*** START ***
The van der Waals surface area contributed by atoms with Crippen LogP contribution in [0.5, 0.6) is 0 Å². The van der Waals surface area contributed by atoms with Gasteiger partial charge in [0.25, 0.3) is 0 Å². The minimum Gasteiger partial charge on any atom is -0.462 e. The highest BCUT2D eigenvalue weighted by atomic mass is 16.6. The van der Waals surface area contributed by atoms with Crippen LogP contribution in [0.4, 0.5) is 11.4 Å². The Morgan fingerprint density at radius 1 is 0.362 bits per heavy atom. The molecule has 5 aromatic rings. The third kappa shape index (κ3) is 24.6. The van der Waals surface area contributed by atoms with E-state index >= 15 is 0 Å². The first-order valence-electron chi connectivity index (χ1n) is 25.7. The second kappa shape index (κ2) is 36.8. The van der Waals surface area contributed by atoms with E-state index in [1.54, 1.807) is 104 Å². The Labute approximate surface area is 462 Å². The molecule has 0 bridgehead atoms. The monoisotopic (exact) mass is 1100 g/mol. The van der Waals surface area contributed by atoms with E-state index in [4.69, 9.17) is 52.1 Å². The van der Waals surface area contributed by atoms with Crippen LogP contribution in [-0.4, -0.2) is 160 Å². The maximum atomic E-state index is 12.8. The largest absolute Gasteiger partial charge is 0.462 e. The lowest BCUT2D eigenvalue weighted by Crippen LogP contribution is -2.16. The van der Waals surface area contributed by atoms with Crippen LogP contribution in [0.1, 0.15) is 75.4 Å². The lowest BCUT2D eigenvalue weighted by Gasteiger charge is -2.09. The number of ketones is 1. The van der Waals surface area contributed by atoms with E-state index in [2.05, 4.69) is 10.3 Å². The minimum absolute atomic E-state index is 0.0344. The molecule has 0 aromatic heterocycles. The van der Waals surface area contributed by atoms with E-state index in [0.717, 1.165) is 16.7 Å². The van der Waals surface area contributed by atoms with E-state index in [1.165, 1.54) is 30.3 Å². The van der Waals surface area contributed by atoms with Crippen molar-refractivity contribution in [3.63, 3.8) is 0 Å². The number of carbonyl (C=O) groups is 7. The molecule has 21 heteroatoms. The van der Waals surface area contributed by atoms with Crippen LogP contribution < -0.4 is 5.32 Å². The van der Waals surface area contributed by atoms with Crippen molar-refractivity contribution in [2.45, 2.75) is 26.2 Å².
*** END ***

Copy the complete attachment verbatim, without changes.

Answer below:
The van der Waals surface area contributed by atoms with Crippen LogP contribution in [0.5, 0.6) is 0 Å². The van der Waals surface area contributed by atoms with Gasteiger partial charge in [0.25, 0.3) is 0 Å². The minimum Gasteiger partial charge on any atom is -0.462 e. The highest BCUT2D eigenvalue weighted by atomic mass is 16.6. The van der Waals surface area contributed by atoms with Crippen LogP contribution in [0.4, 0.5) is 11.4 Å². The Morgan fingerprint density at radius 1 is 0.362 bits per heavy atom. The molecule has 5 aromatic rings. The third kappa shape index (κ3) is 24.6. The van der Waals surface area contributed by atoms with E-state index >= 15 is 0 Å². The first-order valence-electron chi connectivity index (χ1n) is 25.7. The second kappa shape index (κ2) is 36.8. The van der Waals surface area contributed by atoms with E-state index in [1.54, 1.807) is 104 Å². The Labute approximate surface area is 462 Å². The molecule has 0 bridgehead atoms. The monoisotopic (exact) mass is 1100 g/mol. The van der Waals surface area contributed by atoms with E-state index in [4.69, 9.17) is 52.1 Å². The van der Waals surface area contributed by atoms with Crippen LogP contribution in [-0.4, -0.2) is 160 Å². The maximum atomic E-state index is 12.8. The largest absolute Gasteiger partial charge is 0.462 e. The lowest BCUT2D eigenvalue weighted by Crippen LogP contribution is -2.16. The van der Waals surface area contributed by atoms with Crippen LogP contribution in [0.1, 0.15) is 75.4 Å². The lowest BCUT2D eigenvalue weighted by Gasteiger charge is -2.09. The number of ketones is 1. The van der Waals surface area contributed by atoms with E-state index in [2.05, 4.69) is 10.3 Å². The minimum absolute atomic E-state index is 0.0344. The molecule has 0 aromatic heterocycles. The van der Waals surface area contributed by atoms with E-state index in [0.717, 1.165) is 16.7 Å². The van der Waals surface area contributed by atoms with E-state index in [1.165, 1.54) is 30.3 Å². The van der Waals surface area contributed by atoms with Crippen molar-refractivity contribution in [3.63, 3.8) is 0 Å². The number of carbonyl (C=O) groups is 7. The molecule has 21 heteroatoms. The van der Waals surface area contributed by atoms with Crippen LogP contribution < -0.4 is 5.32 Å². The van der Waals surface area contributed by atoms with Crippen molar-refractivity contribution in [2.45, 2.75) is 26.2 Å².